A Travellerspoint blog

April 2018

Timna Park - Great Geology and History

After a great morning of diving in the Red Sea, we drove 25 kilometres north of Eilat in the afternoon to visit Timna Park. This area in the Negev Desert has stark land formations of stratified rock, with sandstone, dolomite of every colour. It also has an abundance of copper with seams of the metal still visible. The area reminds us of sections of Nevada, Arizona and Utah.

Some of the rock formations include Solomon’s Pillars, the Sphinx, the mushroom and arches.

Mining of copper srarted sime 8,000 years ago in the stone age and shifting to the bronze age. King Solomon was famous for his mining operation, more recently some 321000 years ago. There is an area where mine shafts are very evident and you can literally experience what it feels climbing into some of the shafts.


Posted by PassionRetirees 16:27 Archived in Israel Comments (0)

Masada - An Archaeologist’s Dream

Today we left Jerusalem and were able to go to Masada which was blocked the other day because of sinkholes in the highway. No traveller coming to Israel should leave without coming to this Ancient mountain fortress. It has special meaning in Jewish history.

Masada was a fortress built by Roman King Herod in 37 B.C.E. as a retreat from perceived threats in the land of Judea. How they managed to build this complex on a rocky outcrop 400 metres above the Dead Sea is mind boggling.

The Romans had conquered the Jewish empire of Judea and upon Herod’s death, the Jews revolted and ultimately fled to Masada. They resisted the Roman legions for three years before they ultimately realized what their demise would be. Rather than be assaulted by the Romans, 972 of these Jewish zealots committed suicide.

The large archaeological site has palaces, storage rooms, baths, cisterns, churches and synagogues, and also present are mosaic floors and walls. There is quite a line at the site while waiting to enter the cable car, but if you feel fit, you can take a path which takes about 40 minutes. Whichever way you go, the views from the top of the surrounding countryside are dramatic.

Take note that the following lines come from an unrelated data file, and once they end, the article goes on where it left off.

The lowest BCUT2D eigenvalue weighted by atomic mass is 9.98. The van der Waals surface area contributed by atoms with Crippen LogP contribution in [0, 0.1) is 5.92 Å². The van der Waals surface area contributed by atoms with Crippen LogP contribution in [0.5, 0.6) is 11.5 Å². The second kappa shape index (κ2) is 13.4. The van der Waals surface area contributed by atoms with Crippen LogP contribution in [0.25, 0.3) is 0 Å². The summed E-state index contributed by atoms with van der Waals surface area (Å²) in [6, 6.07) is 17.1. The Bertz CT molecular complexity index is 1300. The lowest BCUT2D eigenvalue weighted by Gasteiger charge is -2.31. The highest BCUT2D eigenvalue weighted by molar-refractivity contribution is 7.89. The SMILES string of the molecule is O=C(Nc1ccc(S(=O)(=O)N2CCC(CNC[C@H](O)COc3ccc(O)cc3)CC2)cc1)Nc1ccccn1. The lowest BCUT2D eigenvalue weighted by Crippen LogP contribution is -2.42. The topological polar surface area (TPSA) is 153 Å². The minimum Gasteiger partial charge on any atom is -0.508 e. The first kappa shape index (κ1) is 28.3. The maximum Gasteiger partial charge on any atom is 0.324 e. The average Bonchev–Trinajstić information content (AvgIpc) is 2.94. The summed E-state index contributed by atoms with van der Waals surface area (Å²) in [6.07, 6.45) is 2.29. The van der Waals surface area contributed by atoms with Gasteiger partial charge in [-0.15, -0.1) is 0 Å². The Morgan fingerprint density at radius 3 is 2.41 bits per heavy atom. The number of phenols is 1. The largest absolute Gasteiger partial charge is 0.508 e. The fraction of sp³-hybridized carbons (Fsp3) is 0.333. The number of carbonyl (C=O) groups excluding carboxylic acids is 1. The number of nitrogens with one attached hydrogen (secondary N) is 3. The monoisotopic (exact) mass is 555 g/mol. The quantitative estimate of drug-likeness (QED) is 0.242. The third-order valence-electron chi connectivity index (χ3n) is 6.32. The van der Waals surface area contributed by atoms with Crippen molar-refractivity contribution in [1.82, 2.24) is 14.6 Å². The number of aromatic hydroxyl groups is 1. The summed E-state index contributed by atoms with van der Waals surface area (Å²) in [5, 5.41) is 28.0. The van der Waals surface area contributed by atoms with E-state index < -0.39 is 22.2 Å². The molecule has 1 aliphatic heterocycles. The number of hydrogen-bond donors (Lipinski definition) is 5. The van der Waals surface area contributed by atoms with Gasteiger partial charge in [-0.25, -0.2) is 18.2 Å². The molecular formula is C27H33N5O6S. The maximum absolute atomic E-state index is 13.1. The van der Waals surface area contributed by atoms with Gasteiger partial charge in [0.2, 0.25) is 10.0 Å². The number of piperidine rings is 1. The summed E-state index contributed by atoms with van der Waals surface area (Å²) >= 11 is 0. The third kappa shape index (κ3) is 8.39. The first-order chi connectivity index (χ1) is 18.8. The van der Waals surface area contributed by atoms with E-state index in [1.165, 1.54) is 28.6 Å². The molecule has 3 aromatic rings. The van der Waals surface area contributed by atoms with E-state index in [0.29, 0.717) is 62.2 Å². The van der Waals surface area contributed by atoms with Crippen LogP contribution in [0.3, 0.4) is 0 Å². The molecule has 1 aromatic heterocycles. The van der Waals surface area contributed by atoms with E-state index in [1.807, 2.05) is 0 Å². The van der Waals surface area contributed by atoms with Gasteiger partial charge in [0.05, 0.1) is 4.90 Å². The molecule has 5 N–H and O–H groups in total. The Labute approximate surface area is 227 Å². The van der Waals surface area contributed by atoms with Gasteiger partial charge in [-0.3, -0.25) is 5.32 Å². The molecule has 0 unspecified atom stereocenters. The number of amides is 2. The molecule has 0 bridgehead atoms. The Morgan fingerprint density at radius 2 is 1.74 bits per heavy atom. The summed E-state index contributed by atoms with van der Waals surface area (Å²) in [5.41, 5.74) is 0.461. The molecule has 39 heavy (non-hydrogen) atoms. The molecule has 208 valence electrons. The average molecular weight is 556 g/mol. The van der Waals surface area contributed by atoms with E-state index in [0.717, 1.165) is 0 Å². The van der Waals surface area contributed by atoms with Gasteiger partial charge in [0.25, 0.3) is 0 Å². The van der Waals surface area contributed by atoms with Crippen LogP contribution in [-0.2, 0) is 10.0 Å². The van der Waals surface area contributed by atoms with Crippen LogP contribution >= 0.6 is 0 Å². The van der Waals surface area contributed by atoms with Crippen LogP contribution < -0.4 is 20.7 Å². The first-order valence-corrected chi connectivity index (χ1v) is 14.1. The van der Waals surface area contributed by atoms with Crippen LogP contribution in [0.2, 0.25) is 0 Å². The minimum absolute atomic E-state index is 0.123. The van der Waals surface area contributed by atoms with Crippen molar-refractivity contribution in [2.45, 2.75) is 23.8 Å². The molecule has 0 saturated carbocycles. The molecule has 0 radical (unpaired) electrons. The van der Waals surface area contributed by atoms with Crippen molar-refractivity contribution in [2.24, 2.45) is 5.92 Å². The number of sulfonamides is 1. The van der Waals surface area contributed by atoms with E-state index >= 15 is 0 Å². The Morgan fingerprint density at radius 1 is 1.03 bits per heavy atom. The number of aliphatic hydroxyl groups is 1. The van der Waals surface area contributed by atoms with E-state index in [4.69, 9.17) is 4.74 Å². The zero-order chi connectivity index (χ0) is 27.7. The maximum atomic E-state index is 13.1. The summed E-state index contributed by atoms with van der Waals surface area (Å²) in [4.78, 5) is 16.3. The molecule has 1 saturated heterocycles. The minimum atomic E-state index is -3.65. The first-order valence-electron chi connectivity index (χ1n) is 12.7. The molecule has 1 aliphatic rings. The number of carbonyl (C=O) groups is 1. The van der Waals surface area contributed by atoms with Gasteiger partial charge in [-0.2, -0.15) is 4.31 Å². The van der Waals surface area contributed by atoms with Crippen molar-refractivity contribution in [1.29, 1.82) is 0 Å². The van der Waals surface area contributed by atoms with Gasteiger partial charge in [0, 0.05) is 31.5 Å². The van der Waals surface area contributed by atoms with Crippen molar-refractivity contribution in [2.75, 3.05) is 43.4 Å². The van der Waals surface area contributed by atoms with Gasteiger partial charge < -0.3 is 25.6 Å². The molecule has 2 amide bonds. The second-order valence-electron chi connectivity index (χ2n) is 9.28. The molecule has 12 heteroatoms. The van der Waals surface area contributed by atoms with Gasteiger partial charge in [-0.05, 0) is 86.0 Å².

Posted by PassionRetirees 12:47 Archived in Israel Comments (0)

The Special Israel Museum


On a hill near the Israeli Knesset (Parliament) sits the large Israel Museum with the associated Book of the Shrine, which houses the Dead Sea Scrolls.

The first remnant of scrolls was discovered by a couple of Bedouin in 1947 in a cave near Qumran by the Dead Sea. Subsequent searches found more scrolls in more caves, dating from 8th century B.C.E to 3rd century C.E. The scrolls cover most of the books of the Old Testament, though they are all not complete. They do confirm the content of later biblical writings. To minimize deterioration only a small portion of the scrolls are displayed at any one time.

The main part of the museum houses displays from the stone age, metal age and more recent periods where agriculture and societies in the land of Israel emerged. Another wing displays costumes of Jewish culture in the 19th century. There is also a colection of coins from the Roman era in this area,

Most impressive are the archaeological artifacts on display:

There is a mosaic floor segment of a 5th century Byzantine building from the Galilee.


A 1.4 million year old animal bone from the Jordan Valley.


Elephant tusk from the stone age over 250,000 years ago.


Bones of a woman and her dog from the stone age


Wheat and barley seeds from the Jordan Valley, 10,000 years ago.


Some 19th century Jewish garments were also on dispay.


Posted by PassionRetirees 11:03 Archived in Israel Comments (3)

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